As a kid, weekend breakfasts were cooked by my dad. Mom was more of a juice and toast person, allowing us to fend for ourselves on those slow mornings. But not Dad. His breakfasts always included some kind of meat (venison steak, if we had it), eggs, and sourdough pancakes.
The quart jar of sourdough starter had a permanent place in our fridge, and we all knew to not toss it out no matter how nasty it looked. It was Dad’s. I would watch, as he refreshed the starter the night before, dumping the slurry into a bowl, mixing in some flour and water, giving it all a good stir, and covering it with one of Mom’s dish towels. The next morning the mixture would have easily doubled in size, and bubbles would pop and dance across the surface. He would refill the jar, leaving enough of the starter behind for the pancake batter, and stick the jar back into the fridge until the next time.
I never questioned this process until I was older, and I finally knew enough about cooking to ask him where the starter came from and how it worked. Turns out he had made it some fifteen years ago.
He explained to me that sourdough starter is a wild living yeast, and like all living things it needs a few simple essentials to thrive: a bit of water, some flour, warmth, and a little love and attention. He went on to say that there had been times when he had ignored his starter and would find it cold and separated, lost in the back of the fridge.
But the starter was forgiving. If he spent some time nurturing it with what it needed, within a few days the starter would be thriving, vital, and alive again.
He never used the starter for much more that pancakes. Everyone who loved him or called him a friend had eaten those pancakes at my folks’ table. When he passed away ten years ago, my sister and I passed out jars of his starter to those who came to celebrate his life, along with his pancake recipe.
He gave me my jar of starter when I got married. I admit, it didn’t get a lot of use until I had children and pancakes became part of our breakfast rotation. My boys would tell me mine were not as good as Grandpa’s, and they weren’t, no matter how many lessons he had given me. It was the love and the joy he got from preparing a meal for those he loved that made the difference.
A few years back I decided I would try my hand at sourdough bread. Try as I might, I could not produce a loaf that was decent without adding a bit of commercial dried yeast to the dough. Then one of the local artisan bakers in Seattle offered a sourdough bread baking class and I eagerly signed up. It was a day full of bread lingo: hydration, pre-ferment, leaven, bench rest, and stretch and fold. Everyone left with a beautiful sourdough loaf and directions for making our own starter.
But before I could leave, I had to tell the instructor about my dad’s fifty-year-old starter. His response surprised me: “Throw it out, start over, there’s nothing of your dad left in that starter today.” He went on to explain that I would never get the hydration right to produce a good loaf. He suggested I keep my dad’s starter for pancakes, but for bread I should make my own.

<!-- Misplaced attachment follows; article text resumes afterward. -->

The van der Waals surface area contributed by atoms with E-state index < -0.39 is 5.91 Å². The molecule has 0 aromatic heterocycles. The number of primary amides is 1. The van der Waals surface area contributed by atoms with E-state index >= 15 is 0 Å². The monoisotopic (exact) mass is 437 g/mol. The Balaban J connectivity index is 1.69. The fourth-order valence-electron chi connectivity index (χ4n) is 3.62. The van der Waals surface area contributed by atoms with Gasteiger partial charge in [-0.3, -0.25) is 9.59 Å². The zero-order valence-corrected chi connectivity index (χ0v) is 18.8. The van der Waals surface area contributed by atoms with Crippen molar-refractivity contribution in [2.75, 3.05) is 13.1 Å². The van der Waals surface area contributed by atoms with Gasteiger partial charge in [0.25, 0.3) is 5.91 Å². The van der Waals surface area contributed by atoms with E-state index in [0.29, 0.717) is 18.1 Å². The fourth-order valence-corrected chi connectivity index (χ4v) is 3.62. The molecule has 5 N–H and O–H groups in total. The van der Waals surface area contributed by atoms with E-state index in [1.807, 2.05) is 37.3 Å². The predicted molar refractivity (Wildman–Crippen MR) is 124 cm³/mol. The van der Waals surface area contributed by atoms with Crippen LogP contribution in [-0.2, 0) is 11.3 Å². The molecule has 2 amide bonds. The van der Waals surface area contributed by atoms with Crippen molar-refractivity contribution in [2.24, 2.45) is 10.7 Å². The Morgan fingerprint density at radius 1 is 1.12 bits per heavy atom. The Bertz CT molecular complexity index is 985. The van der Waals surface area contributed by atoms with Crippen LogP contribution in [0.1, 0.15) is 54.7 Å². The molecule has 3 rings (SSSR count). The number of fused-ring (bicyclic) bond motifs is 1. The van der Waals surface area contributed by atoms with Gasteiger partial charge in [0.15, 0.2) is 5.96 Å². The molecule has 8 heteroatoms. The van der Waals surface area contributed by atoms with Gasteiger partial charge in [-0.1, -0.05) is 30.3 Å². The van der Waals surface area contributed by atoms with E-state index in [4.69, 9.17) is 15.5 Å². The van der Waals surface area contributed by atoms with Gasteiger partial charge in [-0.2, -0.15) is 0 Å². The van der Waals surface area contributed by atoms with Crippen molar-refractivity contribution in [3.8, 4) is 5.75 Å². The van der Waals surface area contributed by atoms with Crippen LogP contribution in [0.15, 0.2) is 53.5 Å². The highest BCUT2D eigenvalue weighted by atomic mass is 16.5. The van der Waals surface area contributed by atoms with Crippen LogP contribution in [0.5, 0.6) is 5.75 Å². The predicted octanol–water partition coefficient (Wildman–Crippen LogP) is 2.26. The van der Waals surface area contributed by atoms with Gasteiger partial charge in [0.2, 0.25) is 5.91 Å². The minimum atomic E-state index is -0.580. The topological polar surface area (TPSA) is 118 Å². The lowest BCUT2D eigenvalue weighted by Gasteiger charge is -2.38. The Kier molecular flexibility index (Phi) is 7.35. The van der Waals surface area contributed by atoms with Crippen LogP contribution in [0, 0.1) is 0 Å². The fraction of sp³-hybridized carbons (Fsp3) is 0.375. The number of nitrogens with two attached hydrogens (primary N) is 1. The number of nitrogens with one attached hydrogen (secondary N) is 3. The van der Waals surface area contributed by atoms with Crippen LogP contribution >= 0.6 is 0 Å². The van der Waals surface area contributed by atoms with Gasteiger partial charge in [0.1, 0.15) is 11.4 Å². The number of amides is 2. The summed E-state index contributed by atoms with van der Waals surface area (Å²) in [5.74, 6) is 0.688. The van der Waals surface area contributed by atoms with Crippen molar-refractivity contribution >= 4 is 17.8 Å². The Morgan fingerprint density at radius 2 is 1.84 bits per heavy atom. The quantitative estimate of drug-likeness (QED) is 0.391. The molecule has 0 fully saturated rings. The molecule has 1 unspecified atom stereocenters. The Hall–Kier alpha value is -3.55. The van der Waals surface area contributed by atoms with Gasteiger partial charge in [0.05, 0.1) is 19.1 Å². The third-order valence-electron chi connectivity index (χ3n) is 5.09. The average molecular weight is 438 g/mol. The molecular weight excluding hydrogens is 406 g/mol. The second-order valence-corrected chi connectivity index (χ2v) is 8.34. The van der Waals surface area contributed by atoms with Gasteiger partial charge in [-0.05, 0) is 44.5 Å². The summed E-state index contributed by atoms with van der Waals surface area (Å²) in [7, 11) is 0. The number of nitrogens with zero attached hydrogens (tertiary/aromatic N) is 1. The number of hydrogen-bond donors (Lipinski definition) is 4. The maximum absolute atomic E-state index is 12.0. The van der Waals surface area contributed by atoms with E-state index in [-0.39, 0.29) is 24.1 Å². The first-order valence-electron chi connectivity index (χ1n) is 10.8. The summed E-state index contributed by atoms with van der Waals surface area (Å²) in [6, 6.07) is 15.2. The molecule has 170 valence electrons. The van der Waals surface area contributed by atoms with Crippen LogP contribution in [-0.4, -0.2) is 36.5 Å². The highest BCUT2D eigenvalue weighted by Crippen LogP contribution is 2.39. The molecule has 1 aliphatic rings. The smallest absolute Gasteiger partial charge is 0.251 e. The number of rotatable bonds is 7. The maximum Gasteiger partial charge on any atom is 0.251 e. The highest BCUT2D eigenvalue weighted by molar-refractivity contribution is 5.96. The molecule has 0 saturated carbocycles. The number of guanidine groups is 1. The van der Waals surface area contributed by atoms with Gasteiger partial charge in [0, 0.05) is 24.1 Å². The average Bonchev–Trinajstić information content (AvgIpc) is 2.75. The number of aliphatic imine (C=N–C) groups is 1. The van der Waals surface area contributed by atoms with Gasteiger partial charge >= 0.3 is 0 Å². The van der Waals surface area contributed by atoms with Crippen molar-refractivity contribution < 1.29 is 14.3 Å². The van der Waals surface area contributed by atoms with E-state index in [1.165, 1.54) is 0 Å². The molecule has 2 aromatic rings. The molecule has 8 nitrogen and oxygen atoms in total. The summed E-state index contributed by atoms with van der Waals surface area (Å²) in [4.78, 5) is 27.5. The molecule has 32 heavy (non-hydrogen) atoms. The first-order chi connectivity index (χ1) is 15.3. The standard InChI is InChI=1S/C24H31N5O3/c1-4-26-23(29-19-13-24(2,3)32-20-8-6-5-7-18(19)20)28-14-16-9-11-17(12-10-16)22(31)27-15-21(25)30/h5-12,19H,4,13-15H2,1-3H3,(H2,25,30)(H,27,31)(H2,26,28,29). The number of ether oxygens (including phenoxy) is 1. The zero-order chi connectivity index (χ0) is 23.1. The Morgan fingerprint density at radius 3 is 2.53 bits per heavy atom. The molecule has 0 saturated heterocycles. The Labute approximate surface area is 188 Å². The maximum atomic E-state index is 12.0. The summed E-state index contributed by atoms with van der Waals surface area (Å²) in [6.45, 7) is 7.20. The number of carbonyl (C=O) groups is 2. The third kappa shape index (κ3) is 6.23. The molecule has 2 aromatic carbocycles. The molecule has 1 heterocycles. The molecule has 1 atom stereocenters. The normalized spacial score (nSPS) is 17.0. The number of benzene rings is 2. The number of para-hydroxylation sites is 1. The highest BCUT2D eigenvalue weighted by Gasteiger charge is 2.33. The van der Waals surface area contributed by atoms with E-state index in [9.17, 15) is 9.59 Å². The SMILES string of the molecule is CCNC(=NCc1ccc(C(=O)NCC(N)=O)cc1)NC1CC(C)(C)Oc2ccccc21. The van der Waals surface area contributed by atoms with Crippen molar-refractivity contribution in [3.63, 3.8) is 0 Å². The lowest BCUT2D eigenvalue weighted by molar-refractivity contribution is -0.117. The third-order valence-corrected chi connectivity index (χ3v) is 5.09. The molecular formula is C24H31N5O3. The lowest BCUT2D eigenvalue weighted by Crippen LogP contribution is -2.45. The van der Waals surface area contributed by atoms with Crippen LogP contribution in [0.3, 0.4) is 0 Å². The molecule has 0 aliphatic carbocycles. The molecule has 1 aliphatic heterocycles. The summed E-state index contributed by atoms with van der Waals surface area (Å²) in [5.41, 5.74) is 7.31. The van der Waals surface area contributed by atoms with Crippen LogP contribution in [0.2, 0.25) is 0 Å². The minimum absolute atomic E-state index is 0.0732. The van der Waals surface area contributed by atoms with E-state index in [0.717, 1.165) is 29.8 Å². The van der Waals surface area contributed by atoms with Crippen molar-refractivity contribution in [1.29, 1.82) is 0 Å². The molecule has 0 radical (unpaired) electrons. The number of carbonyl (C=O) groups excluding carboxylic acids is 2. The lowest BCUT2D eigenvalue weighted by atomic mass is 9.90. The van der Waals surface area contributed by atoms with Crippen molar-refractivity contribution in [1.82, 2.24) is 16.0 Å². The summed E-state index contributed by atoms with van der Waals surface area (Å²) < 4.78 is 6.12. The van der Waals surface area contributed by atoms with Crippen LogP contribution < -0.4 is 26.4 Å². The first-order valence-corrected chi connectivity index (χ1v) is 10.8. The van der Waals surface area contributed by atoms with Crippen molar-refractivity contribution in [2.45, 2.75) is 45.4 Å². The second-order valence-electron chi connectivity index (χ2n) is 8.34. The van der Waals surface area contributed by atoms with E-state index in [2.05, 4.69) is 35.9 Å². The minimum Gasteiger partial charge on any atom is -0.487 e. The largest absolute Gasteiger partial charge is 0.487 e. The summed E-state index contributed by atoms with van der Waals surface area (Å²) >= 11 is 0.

For the next few years, Dad’s starter sat in the back of our fridge neglected. It separated and lost all its bounce. I would use it a few times a year when my boys were home, but for the most part I lost interest.
But then, this past fall, while browsing the cookbook section of my favorite bookstore, I stumbled upon a beautiful sourdough cookbook. I stood in the aisle, turning the pages and thought of Dad’s starter, dormant in our fridge, cold and neglected. Suddenly, determination set in. With book in hand, I headed home, eager and excited.
Using my father’s starter, five pounds of unbleached flour, a bit of water, and my mother’s old dishtowel, I went to work. Each night, I would use a bit of the starter from the day before (discarding the rest). I would feed it with love and persistence, and within a week I was pretty sure I had a starter that was close to being 100% hydrated*.
It danced, it bubbled, it puffed up proud and beautiful, and it smelled amazing.
It also produced a beautiful loaf. My husband slathered butter on his first slice as I danced around our kitchen.
The baking instructor was right; there is nothing left of my dad’s starter in that jar today. But there sure is something left of my dad in the process. Late at night, I can feel him in the kitchen with me as I feed the starter to sit out overnight, covered with Mom’s worn dishtowel. He is back, early the next morning, right beside me, reminding me to hold some back for next time before I mix up the dough. He hangs out all day as I stretch and fold the dough every hour or so, and he lets me know when the dough has done its thing and is ready to rest. And I know for sure he is there as I take the hot loaf out of the oven.
One night, after spending months baking my way through two cookbooks, I decide it’s time to experiment a bit. What should I make next? I listen closely, and I hear Dad giving me some suggestions.
“I think we should try pizza, with maybe some sautéed morel mushrooms on top?” he whispers. I can almost see him standing beside me, smiling with his bright, blue eyes crinkled.
“We might have to wait until spring for the morel mushrooms, Dad,” I say, “but pizza sounds perfect for dinner one night this week.”
Words and image by Cathy Sly.
*100% hydration is when your starter is made of equal parts of water and flour. Because my dad would just eye it, going by the consistency he wanted for pancake batter, I had no idea what the hydration was of my starter. Today I measure mine by grams, with a digital scale; feeding it equal parts of starter, water and flour.